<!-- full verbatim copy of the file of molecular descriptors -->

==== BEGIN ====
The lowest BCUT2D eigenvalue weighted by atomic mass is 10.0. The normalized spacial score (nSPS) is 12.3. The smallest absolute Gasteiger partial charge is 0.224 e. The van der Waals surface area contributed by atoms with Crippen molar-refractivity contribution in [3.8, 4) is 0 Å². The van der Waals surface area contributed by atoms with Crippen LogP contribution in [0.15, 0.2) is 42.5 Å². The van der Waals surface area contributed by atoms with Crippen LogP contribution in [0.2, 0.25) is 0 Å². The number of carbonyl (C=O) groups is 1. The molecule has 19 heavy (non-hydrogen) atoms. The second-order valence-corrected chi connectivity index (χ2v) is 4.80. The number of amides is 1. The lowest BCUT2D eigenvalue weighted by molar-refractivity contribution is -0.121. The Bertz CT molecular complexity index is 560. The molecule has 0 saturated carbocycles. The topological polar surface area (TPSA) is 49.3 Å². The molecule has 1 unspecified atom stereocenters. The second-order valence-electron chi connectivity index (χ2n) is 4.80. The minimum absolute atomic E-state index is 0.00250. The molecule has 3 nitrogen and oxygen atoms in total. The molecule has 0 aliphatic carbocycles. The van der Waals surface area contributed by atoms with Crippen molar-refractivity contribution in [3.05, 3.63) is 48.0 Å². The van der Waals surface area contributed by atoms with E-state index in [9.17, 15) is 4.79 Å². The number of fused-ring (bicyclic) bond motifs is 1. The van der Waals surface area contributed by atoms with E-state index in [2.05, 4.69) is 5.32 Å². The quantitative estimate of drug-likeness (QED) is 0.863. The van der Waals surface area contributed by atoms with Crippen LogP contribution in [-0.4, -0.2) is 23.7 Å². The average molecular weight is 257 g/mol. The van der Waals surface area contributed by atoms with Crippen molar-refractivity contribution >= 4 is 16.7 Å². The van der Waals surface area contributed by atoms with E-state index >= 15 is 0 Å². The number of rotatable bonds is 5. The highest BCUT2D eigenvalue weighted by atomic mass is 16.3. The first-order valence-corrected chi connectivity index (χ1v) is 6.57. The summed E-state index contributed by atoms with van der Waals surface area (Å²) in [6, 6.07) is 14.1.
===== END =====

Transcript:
The lowest BCUT2D eigenvalue weighted by atomic mass is 10.0. The normalized spacial score (nSPS) is 12.3. The smallest absolute Gasteiger partial charge is 0.224 e. The van der Waals surface area contributed by atoms with Crippen molar-refractivity contribution in [3.8, 4) is 0 Å². The van der Waals surface area contributed by atoms with Crippen LogP contribution in [0.15, 0.2) is 42.5 Å². The van der Waals surface area contributed by atoms with Crippen LogP contribution in [0.2, 0.25) is 0 Å². The number of carbonyl (C=O) groups is 1. The molecule has 19 heavy (non-hydrogen) atoms. The second-order valence-corrected chi connectivity index (χ2v) is 4.80. The number of amides is 1. The lowest BCUT2D eigenvalue weighted by molar-refractivity contribution is -0.121. The Bertz CT molecular complexity index is 560. The molecule has 0 saturated carbocycles. The topological polar surface area (TPSA) is 49.3 Å². The molecule has 1 unspecified atom stereocenters. The second-order valence-electron chi connectivity index (χ2n) is 4.80. The minimum absolute atomic E-state index is 0.00250. The molecule has 3 nitrogen and oxygen atoms in total. The molecule has 0 aliphatic carbocycles. The van der Waals surface area contributed by atoms with Crippen molar-refractivity contribution in [3.05, 3.63) is 48.0 Å². The van der Waals surface area contributed by atoms with E-state index in [9.17, 15) is 4.79 Å². The number of fused-ring (bicyclic) bond motifs is 1. The van der Waals surface area contributed by atoms with E-state index in [2.05, 4.69) is 5.32 Å². The quantitative estimate of drug-likeness (QED) is 0.863. The van der Waals surface area contributed by atoms with Crippen LogP contribution in [-0.4, -0.2) is 23.7 Å². The average molecular weight is 257 g/mol. The van der Waals surface area contributed by atoms with Crippen molar-refractivity contribution >= 4 is 16.7 Å². The van der Waals surface area contributed by atoms with E-state index >= 15 is 0 Å². The number of rotatable bonds is 5. The highest BCUT2D eigenvalue weighted by atomic mass is 16.3. The first-order valence-corrected chi connectivity index (χ1v) is 6.57. The summed E-state index contributed by atoms with van der Waals surface area (Å²) in [6, 6.07) is 14.1.